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Barbour signs new laws for corrections, public records

Gov. Haley Barbour has signed into law a bill that could make a small dent in Mississippi’s ballooning prison system budget.

The bill allows terminally ill nonviolent inmates to be released, under certain conditions, no matter how much of their time has been served. It was one of several proposals lawmakers considered this session to try to curb spending on corrections.

The bill became law when Barbour signed it Monday.

“It’s going to help on our medical costs. A lot of those inmates are really, really high-priced inmates. We have some whose medicine is $1,200 a month,” House Corrections Chairman Bennett Malone, D-Carthage, said Tuesday. “Also it seems like a humane thing to do. If you’ve got a patient that’s fixing to die, it’s better to let them go home and die with their family.”

Mississippi Department of Corrections Commissioner Chris Epps said even with the new law, certain criteria must be met before a nonviolent inmate is released. Epps said he’ll meet with the judge, district attorney and the sheriff involved with cases. He’ll also consider the concerns of the victims’ families.

“We also take into consideration where the inmate will be living,” Epps said Tuesday. “Just because somebody is terminally ill doesn’t mean we just let them out.”

Epps said about 21 terminally ill inmates have been released from prison in the last few years.

Another bill that has passed the House and Senate and is awaiting the governor’s consideration would make thousands of nonviolent offenders eligible for parole.

Mississippi’s inmate population experienced enormous growth after the “truth-in-sentencing” laws were enacted in 1994. That year, prison spending was $109.6 million. The budget for the Mississippi Department of Corrections for the current fiscal year is $327 million. Malone said MDOC will need extra state money to continue operating until the year ends June 30.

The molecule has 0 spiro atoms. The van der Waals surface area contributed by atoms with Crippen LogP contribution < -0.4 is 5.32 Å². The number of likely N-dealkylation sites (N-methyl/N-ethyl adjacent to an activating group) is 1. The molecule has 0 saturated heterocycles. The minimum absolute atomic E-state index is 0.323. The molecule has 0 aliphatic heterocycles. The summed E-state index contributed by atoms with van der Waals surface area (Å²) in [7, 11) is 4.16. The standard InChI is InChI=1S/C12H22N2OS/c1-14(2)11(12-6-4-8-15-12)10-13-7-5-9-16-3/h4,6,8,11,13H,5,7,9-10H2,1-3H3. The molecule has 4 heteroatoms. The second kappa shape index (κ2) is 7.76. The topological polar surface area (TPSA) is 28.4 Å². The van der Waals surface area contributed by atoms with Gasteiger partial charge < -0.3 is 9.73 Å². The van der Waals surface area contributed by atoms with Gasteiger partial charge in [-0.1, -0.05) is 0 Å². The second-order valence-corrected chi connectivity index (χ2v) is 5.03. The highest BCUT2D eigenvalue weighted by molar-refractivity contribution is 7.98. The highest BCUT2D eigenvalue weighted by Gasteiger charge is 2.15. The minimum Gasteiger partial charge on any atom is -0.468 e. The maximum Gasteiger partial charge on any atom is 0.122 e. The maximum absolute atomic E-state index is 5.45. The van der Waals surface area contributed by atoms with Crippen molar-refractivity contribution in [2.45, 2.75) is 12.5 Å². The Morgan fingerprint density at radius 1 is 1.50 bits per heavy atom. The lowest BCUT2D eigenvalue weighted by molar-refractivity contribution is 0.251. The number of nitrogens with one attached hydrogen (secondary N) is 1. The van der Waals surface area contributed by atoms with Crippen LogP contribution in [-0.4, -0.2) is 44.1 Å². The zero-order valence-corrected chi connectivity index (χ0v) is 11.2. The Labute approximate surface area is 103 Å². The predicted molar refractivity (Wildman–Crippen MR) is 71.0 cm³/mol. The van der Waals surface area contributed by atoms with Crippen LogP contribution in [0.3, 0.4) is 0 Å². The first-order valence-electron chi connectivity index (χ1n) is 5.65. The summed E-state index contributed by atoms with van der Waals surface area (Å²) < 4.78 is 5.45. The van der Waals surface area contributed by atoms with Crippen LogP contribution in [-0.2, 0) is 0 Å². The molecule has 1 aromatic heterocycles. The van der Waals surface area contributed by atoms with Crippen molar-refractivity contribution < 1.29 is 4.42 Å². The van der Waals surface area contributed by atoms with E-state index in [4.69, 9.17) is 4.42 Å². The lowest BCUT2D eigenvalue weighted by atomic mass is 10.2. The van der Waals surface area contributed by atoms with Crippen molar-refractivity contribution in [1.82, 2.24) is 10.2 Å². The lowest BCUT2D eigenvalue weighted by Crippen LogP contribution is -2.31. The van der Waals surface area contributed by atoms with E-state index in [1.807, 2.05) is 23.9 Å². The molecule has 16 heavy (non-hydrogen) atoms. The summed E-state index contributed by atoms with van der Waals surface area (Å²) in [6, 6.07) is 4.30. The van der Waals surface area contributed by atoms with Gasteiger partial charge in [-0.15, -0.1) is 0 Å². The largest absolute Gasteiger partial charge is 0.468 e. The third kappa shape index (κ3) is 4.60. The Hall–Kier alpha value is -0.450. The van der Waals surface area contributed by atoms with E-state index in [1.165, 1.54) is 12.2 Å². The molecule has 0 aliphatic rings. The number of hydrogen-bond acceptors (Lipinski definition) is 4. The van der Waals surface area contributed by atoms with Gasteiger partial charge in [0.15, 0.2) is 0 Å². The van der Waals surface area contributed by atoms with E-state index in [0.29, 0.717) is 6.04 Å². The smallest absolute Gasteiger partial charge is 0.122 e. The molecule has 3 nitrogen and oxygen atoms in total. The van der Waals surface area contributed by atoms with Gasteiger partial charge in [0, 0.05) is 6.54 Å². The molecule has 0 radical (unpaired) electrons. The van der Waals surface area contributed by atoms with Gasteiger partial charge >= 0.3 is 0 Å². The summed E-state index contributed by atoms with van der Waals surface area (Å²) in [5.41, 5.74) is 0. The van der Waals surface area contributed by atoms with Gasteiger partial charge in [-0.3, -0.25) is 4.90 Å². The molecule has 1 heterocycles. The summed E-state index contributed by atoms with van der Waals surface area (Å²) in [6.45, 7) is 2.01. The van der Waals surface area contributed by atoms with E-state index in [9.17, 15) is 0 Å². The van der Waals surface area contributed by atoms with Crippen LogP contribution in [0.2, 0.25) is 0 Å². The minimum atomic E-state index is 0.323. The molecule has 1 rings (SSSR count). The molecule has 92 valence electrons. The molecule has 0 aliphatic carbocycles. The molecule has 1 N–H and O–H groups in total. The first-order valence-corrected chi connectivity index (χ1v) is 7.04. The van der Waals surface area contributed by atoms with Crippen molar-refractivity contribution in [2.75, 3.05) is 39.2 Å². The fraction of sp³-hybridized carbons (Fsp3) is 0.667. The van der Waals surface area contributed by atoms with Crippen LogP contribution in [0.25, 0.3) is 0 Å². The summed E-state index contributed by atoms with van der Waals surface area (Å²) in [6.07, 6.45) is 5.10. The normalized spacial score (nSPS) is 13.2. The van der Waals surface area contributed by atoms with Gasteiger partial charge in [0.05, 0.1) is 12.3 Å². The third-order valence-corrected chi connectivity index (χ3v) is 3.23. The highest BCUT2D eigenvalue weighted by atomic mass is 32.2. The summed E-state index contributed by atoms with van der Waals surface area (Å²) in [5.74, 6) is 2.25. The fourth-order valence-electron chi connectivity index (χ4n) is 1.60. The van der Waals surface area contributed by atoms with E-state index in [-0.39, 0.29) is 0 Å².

The parole eligibility bill would allow nonviolent offenders convicted after June 30, 1995, to be eligible for parole after serving a portion of their time. The bill also covers nonviolent offenders convicted of possessing small amounts of drugs.

If Barbour signs the bill, it would become law immediately.

“It should give us some significant relief once they get the ball rolling on it. We are expecting some significant relief on that in our budget,” Malone said, adding that not all offenders will win their parole. “We’ll be happy if 40 percent make it.”

Some of the other bills signed by Barbour will:

— Make crime incident reports public records. The reports will give basic information when someone is arrested, such as who is involved and where and when an alleged crime took place. The bill was pushed by the Mississippi Center for Freedom of Information and other open-government groups. The law goes into effect July 1.

— Require the state Drug Court Advisory Committee to develop plans to expand drug court programs that serve adult and juvenile offenders. The law goes into effect July 1.

— Create a task force to study and report on the status of underperforming schools and school districts. The task force also will recommend ways to improve the schools and districts. The task force will issue its report by Jan. 2, 2009. The law took effect when Barbour signed it.

The bills are House Bill 494, Senate Bill 2136, House Bill 474 and Senate Bill 2246 and 2405.